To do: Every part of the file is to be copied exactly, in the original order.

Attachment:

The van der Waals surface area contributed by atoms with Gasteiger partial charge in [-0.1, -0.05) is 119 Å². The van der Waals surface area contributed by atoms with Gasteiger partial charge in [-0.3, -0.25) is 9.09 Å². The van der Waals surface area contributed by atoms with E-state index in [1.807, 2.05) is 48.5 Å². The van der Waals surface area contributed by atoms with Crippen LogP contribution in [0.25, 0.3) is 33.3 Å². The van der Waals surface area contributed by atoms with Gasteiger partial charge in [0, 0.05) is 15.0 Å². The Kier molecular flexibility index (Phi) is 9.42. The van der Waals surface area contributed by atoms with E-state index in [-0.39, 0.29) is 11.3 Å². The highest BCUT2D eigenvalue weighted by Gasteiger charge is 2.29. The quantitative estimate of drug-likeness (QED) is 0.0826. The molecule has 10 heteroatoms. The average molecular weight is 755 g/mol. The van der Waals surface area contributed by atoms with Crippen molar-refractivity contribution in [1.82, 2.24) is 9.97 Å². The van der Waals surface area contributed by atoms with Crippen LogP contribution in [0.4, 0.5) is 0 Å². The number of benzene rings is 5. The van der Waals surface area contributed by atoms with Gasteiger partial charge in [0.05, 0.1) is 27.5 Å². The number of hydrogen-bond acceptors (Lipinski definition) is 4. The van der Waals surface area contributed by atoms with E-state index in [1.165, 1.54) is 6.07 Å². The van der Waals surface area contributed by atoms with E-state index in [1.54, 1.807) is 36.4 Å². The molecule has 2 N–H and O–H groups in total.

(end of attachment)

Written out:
The van der Waals surface area contributed by atoms with Gasteiger partial charge in [-0.1, -0.05) is 119 Å². The van der Waals surface area contributed by atoms with Gasteiger partial charge in [-0.3, -0.25) is 9.09 Å². The van der Waals surface area contributed by atoms with E-state index in [1.807, 2.05) is 48.5 Å². The van der Waals surface area contributed by atoms with Crippen LogP contribution in [0.25, 0.3) is 33.3 Å². The van der Waals surface area contributed by atoms with Gasteiger partial charge in [0, 0.05) is 15.0 Å². The Kier molecular flexibility index (Phi) is 9.42. The van der Waals surface area contributed by atoms with E-state index in [-0.39, 0.29) is 11.3 Å². The highest BCUT2D eigenvalue weighted by Gasteiger charge is 2.29. The quantitative estimate of drug-likeness (QED) is 0.0826. The molecule has 10 heteroatoms. The average molecular weight is 755 g/mol. The van der Waals surface area contributed by atoms with Crippen molar-refractivity contribution in [1.82, 2.24) is 9.97 Å². The van der Waals surface area contributed by atoms with Crippen LogP contribution in [0.4, 0.5) is 0 Å². The number of benzene rings is 5. The van der Waals surface area contributed by atoms with Gasteiger partial charge in [0.05, 0.1) is 27.5 Å². The number of hydrogen-bond acceptors (Lipinski definition) is 4. The van der Waals surface area contributed by atoms with E-state index in [1.165, 1.54) is 6.07 Å². The van der Waals surface area contributed by atoms with E-state index in [1.54, 1.807) is 36.4 Å². The molecule has 2 N–H and O–H groups in total.